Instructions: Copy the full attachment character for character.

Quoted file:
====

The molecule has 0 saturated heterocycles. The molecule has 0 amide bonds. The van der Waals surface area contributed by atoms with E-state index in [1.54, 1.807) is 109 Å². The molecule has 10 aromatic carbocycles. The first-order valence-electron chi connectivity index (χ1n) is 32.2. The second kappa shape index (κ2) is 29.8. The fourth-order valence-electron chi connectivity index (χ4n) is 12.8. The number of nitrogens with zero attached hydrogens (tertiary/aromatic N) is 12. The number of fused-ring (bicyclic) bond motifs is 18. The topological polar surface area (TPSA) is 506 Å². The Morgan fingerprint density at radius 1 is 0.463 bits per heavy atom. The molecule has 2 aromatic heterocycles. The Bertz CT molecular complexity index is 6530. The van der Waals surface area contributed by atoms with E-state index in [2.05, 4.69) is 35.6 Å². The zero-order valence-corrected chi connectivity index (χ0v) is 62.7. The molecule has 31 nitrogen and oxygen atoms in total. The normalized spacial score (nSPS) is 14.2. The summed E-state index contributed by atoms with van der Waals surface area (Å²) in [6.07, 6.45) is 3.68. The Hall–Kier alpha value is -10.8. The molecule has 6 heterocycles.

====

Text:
The molecule has 0 saturated heterocycles. The molecule has 0 amide bonds. The van der Waals surface area contributed by atoms with E-state index in [1.54, 1.807) is 109 Å². The molecule has 10 aromatic carbocycles. The first-order valence-electron chi connectivity index (χ1n) is 32.2. The second kappa shape index (κ2) is 29.8. The fourth-order valence-electron chi connectivity index (χ4n) is 12.8. The number of nitrogens with zero attached hydrogens (tertiary/aromatic N) is 12. The number of fused-ring (bicyclic) bond motifs is 18. The topological polar surface area (TPSA) is 506 Å². The Morgan fingerprint density at radius 1 is 0.463 bits per heavy atom. The molecule has 2 aromatic heterocycles. The Bertz CT molecular complexity index is 6530. The van der Waals surface area contributed by atoms with E-state index in [2.05, 4.69) is 35.6 Å². The zero-order valence-corrected chi connectivity index (χ0v) is 62.7. The molecule has 31 nitrogen and oxygen atoms in total. The normalized spacial score (nSPS) is 14.2. The summed E-state index contributed by atoms with van der Waals surface area (Å²) in [6.07, 6.45) is 3.68. The Hall–Kier alpha value is -10.8. The molecule has 6 heterocycles.